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Donald Trump’s face is ‘elusive’, say court artists as observers criticise bizarre sketches

Depending on your point of view, the court sketches of Donald Trump may resemble either an orange gargoyle or a sulky, smooth-skinned man practising his side-eye.

Observers on X, the platform formerly known as Twitter, have taken aim at the bizarre variety of drawings emerging from US courtrooms this summer.

One sketch from Florida in June shows Trump looking youthful and slim with a faint blush of tangerine about his forehead, while others depict rubbery features and bushy brows.

But court artists are a rare breed and the pressures on them are immense, so they can’t always deliver what the public perceives an individual to look like, artists have told i.

Mr Trump at his arraignment hearing in New York in April (Image: Jane Rosenberg/Reuters)

Siân Frances, formerly one of the UK’s foremost court artists, said time constraints mean there is “never enough time to do the finish you would like”.

“An artist will have to compete with rest of press for a seat and may not have a great view,” said the artist.

The “more famous the person, the more difficult [it is] as drawings will be compared to film and photograph, and [there are] often of people arriving and leaving the court if not in custody”, she said.

“Don’t compete with them and do your homework if you have time,” she added. “It is reportage and should compliment the piece to camera or on the page.

“Impart a visual of the court for viewer [or] reader who may never have been in one. It’s a part of news gathering.

A slimmed down, young-looking Trump depicted during his arraignment in Miami on 13 June (Photo: William J Hennessy Jnr)

She said that in the US, “the huge difference is you can draw in court, and you can’t in the UK, it’s from memory and outside of court, maybe in press room”.

In the US, the veteran cadre of courthouse artists include Elizabeth Williams, Aggie Whelan Kenny and Jane Rosenberg, whose rendition of Trump glowering during one arraignment in April made the cover of the New Yorker.

The viral sketch was completed on 4 April, after Trump pleaded not guilty to 34 felony criminal charges of falsifying business records in a Manhattan criminal court, as part of a hush money scheme involving the porn star Stormy Daniels.

Discussing the sketch with art platform Hyperallergic, Rosenberg said Trump was “looking glaringly at the district attorney as he was reading the indictment. I had to get that expression”.

“He looked pissed off; he wasn’t happy to be there.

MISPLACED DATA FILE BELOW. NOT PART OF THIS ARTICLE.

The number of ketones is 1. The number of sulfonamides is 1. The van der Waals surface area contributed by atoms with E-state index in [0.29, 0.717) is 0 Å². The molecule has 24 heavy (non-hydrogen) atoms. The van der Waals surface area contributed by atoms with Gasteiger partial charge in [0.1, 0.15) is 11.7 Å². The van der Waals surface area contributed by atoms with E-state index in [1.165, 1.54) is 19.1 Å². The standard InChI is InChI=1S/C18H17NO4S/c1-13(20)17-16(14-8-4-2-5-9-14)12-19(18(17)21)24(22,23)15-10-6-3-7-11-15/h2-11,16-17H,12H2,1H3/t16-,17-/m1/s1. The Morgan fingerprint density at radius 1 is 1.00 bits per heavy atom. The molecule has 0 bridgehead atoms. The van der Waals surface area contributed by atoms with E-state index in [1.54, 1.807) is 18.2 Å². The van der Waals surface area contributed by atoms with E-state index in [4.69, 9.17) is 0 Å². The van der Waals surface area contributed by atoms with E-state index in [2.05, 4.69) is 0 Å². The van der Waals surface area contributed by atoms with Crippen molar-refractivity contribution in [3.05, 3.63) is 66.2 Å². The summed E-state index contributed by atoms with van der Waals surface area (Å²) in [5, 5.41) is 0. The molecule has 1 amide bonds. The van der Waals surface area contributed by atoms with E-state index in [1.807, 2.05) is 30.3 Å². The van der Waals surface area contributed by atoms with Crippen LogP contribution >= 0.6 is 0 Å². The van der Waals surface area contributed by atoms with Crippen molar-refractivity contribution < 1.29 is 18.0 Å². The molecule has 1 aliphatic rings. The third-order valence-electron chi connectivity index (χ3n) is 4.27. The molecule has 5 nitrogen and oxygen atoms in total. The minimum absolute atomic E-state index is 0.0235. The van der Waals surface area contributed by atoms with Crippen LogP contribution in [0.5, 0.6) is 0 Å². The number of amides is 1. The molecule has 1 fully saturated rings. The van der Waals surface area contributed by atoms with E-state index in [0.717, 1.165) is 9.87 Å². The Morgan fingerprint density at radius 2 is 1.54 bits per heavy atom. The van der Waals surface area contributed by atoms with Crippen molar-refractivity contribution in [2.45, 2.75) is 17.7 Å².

“Trump is really fun to draw. He’s got tons of expression on his face and that crazy hair that is almost like a hat.

“I’m not saying it’s a happy or pleasant face, but he has a unique look that is fun to capture.”

Rosenberg’s portfolio includes high-profile criminals such as Harvey Weinstein, El Chapo and Ghislaine Maxwell – a sketch of whom went viral after Maxwell appeared to be sketching Rosenberg at the same time.

William J Hennessy Junior was among three artists who drew Trump during his arraignment in Miami on 13 June, looking slim and more youthful than his 77 years would suggest, which attracted negative criticism.

“Is this William J Hennessy Jr’s audition to do Trumps official White House portrait?” one user asked.

“That last sketch of Trump looks almost exactly like the recent photo of his son Barron,” commented another. “Wonder if it was done on purpose?”

Speaking to the Boston Globe, Mr Hennessy said: “It’s rare I get any kind of feedback.

“Some said he looked too thin, too young, and some said he looked too good.”

“I don’t editorialise,” he added. “I just draw what I see.”

While cameras are allowed in some courts in the US, they are not allowed inside federal courts. They are also banned in the UK, but British court artists are prevented from drawing pictures while in the court itself, by an Act of Parliament dating back to 1925. Instead they make written notes about individual’s posture, manner, clothing and any arresting features.

Elizabeth Williams has worked as a courtroom sketch artist for more than 40 years and also covered the trials of Maxwell and other well publicised cases, including R Kelly and Martha Stewart.

Speaking to The Guardian, she said Trump’s likeness “can be elusive” to artists.

“He doesn’t have a lot of defining features, other than the tan face and the hair. Michael Cohen and El Chapo had the same thing. It can be challenging.”

“He has a very difficult face to capture,” she added. “I’m looking at my picture right now, and that doesn’t look like a 77-year-old man. I don’t know how much plastic surgery Trump has had, but that face does not look 77.”

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